THERE’S NOBODY ELSE QUITE LIKE YOU

I found a post on a forum I participate in, written by someone who just realized how big her competition is. Discouragement raised its ugly head. What to do?

Everyone in the handcraft industry has competition. We all have to deal with that.

I get discouraged, too. Does the world need yet another jewelry designer? Another fiber artist? More polymer clay widgets? I’m on major pain killers tonight and cannot spell tchochkes. Hey, I did it! But you’re going to have to suffer through my bad sentence structure and wandering points…. No spellcheck for those issues.

Back to competition. What do you do when people can buy what you make at the mall?

On one hand, there’s nothing new under the sun.

On the other hand, there’s no one else like YOU in the world!

Your product either has to be unique, or it has to be all about YOU.

By that I mean, it’s just as important to sell YOUR STORY as well as your product.

There will always be jillions of other people/companies selling soap, jewelry, clothing, whatever.

When people choose YOUR product, it’s because they perceive it as better in some way. It’s up to you to tell them why it’s better.

Perhaps because it’s made with loving hands, or because it’s made in smaller batches.  Maybe it’s nicer (how??) or maybe it’s for a good cause.  Maybe there’s a cute or poignant story behind your work.

Tell it.

This is your “hook”. It’s at the heart of your marketing.

I wrote a better article about how to get to this hook here.

Figure out what your “hook” is, believe in your product and believe in yourself.

About these ads

8 Comments

Filed under art, business, marketing, telling your story

8 responses to “THERE’S NOBODY ELSE QUITE LIKE YOU

  1. You are right, there is a huge amount of competition for products and it is very difficult to have a product that is both unique and competitively priced.
    One thing they teach in business school is the idea of a competitive advantage. I think that is what you are talking about. You can compete on a lot of different levels price, quality, speed of delivery, quantity, etc.
    Marketing of course is quite complex and I could ramble on for a very long time.
    Regardless, you are spot on with your assesement of telling a story. Everyone likes to hear a story. I wrote a blog awhile back that was titled Tell Your Readers a Short Story. If you are interested in reading it, please do.

  2. Deborah Hill

    Luann I have been reading your blog for about a year. I’ve commented a few times and I just have to say, that once again you have struck a chord with me. I went to bed wondering who was my audience? How could I contect with them? What would they like? What story can I build?
    This led to a very unrestful sleep. I woke up thinking why am I trying so hard to please the audience? I remember once you wrote “belive in your work and your audience will find you.” I think this is very true.
    So this morning after reading your latest entry and reading the “Why, why, why” entry again I find myself more centered and peacful about what I want to say with my work.

    So thank you for your words once again.
    Kind regards
    Deborah Hill

  3. Thank you, James, for the concept of competitive advantage–that is EXACTLY what I was trying to get at, and you put it succinctly. I look forward to reading your blog essay.
    Deborah, I apologize for giving you a sleepless night, but I’m delighted it’s given you insight into your next step forward. :^)

  4. Absolutely on target! I had a husband once (“had” is the operative word here) who is a photographer. When we first married, he didn’t let me pursue graduate school immediately. His reasoning: “someone has to work while I look for a job…because photographers are a dime a dozen.” I argued, pushed, encouraged him that you can be unique and stand out. I tried explaining what you just did at least thirty years ago (holy cow — am I that old!). If he read what you posted, I’m wondering how he would react?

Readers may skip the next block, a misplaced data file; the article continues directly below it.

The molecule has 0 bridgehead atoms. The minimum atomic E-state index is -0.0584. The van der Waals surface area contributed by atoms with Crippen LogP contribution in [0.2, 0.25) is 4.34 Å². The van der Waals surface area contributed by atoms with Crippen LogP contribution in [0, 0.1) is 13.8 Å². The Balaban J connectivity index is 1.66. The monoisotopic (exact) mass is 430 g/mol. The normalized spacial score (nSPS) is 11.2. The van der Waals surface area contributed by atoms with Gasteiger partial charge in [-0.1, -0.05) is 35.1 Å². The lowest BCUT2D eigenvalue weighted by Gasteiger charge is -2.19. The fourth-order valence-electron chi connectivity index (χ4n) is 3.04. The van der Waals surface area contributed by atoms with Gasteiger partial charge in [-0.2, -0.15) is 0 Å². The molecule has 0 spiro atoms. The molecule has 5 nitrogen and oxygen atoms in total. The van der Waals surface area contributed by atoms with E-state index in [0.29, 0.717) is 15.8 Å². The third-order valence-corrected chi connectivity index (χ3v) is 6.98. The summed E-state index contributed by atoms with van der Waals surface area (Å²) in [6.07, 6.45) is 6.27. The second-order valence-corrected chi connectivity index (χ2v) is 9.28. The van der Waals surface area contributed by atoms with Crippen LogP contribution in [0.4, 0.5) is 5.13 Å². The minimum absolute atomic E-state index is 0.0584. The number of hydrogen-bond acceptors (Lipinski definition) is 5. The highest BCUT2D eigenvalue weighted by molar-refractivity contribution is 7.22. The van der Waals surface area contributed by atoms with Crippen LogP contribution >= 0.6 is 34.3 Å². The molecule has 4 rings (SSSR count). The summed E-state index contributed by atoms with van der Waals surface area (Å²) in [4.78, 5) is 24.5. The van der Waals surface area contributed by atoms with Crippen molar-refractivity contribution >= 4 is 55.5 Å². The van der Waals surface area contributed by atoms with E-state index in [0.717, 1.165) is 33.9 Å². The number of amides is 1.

5. Deborah Hill

    Thanks Luann,
    Happy Holidays
    Deborah Hill

  6. Dear Red Jello, I’m sure you ex would still have a snappy answer. But that didn’t stop you, did it? Good on YOU. You even have a creative moniker!

    Hi back atcha, Deborah! :^)

  7. A long time ago I was forced to realize there’s more to running a business besides just the product. I started my business with literally no idea of how to run a business. Making jewelry was just the fun part of that process.

    3 years later, I’m making baby steps that I’m proud of. Selling my work is hard. It’s hard for any of us who do this. I’ve had my share of desperate moments when I just wanted to toss in the towel.

    Then one day I realized that even if I did toss in the towel, I will always make jewelry. I might have the most fabulous personal collection of jewelry, but I will make it. With or without a business.

    Recognizing that fact, it’s made it easier to run my business. I do not count on it as a sole source of income, which is probably easier on me than on those who do rely on it for a living. But knowing I can leave the business aspect behind and still have my hobby to satisfy my soul, I don’t worry so much about competition. Making jewelry feeds my soul.

    That’s enough for me. Anything else is a bonus.

    Love your site. Thanks for your thoughts and insight.

  8. Now Miachelle, how did YOU know that’s what I’VE been thinking lately??!! Nice insight, and thank you for sharing it today.

Leave a Reply

Fill in your details below or click an icon to log in:

WordPress.com Logo

You are commenting using your WordPress.com account. Log Out / Change )

Twitter picture

You are commenting using your Twitter account. Log Out / Change )

Facebook photo

You are commenting using your Facebook account. Log Out / Change )

Google+ photo

You are commenting using your Google+ account. Log Out / Change )

Connecting to %s